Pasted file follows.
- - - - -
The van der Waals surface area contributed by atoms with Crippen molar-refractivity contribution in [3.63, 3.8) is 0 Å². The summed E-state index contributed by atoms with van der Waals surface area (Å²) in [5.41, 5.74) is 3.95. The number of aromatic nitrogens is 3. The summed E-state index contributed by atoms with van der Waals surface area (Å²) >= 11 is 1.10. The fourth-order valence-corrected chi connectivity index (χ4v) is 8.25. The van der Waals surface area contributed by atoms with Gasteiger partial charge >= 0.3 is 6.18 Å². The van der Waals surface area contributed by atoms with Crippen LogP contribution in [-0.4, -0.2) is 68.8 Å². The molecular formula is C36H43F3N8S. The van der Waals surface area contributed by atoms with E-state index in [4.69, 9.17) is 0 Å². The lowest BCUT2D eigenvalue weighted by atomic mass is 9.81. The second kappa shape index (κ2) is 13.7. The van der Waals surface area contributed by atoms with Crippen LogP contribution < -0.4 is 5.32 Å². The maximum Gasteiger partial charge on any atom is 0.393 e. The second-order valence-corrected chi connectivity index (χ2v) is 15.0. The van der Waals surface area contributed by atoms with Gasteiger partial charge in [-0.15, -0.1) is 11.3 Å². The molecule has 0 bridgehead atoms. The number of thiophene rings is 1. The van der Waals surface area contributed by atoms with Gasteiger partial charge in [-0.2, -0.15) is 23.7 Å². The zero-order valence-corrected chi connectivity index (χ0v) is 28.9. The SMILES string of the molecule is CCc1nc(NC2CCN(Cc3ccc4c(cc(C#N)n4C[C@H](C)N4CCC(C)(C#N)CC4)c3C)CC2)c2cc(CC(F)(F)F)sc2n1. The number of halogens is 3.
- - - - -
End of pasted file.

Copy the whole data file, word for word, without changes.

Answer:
The van der Waals surface area contributed by atoms with Crippen molar-refractivity contribution in [3.63, 3.8) is 0 Å². The summed E-state index contributed by atoms with van der Waals surface area (Å²) in [5.41, 5.74) is 3.95. The number of aromatic nitrogens is 3. The summed E-state index contributed by atoms with van der Waals surface area (Å²) >= 11 is 1.10. The fourth-order valence-corrected chi connectivity index (χ4v) is 8.25. The van der Waals surface area contributed by atoms with Gasteiger partial charge >= 0.3 is 6.18 Å². The van der Waals surface area contributed by atoms with Crippen LogP contribution in [-0.4, -0.2) is 68.8 Å². The molecular formula is C36H43F3N8S. The van der Waals surface area contributed by atoms with E-state index in [4.69, 9.17) is 0 Å². The lowest BCUT2D eigenvalue weighted by atomic mass is 9.81. The second kappa shape index (κ2) is 13.7. The van der Waals surface area contributed by atoms with Crippen LogP contribution < -0.4 is 5.32 Å². The maximum Gasteiger partial charge on any atom is 0.393 e. The second-order valence-corrected chi connectivity index (χ2v) is 15.0. The van der Waals surface area contributed by atoms with Gasteiger partial charge in [-0.15, -0.1) is 11.3 Å². The molecule has 0 bridgehead atoms. The number of thiophene rings is 1. The van der Waals surface area contributed by atoms with Gasteiger partial charge in [-0.2, -0.15) is 23.7 Å². The zero-order valence-corrected chi connectivity index (χ0v) is 28.9. The SMILES string of the molecule is CCc1nc(NC2CCN(Cc3ccc4c(cc(C#N)n4C[C@H](C)N4CCC(C)(C#N)CC4)c3C)CC2)c2cc(CC(F)(F)F)sc2n1. The number of halogens is 3.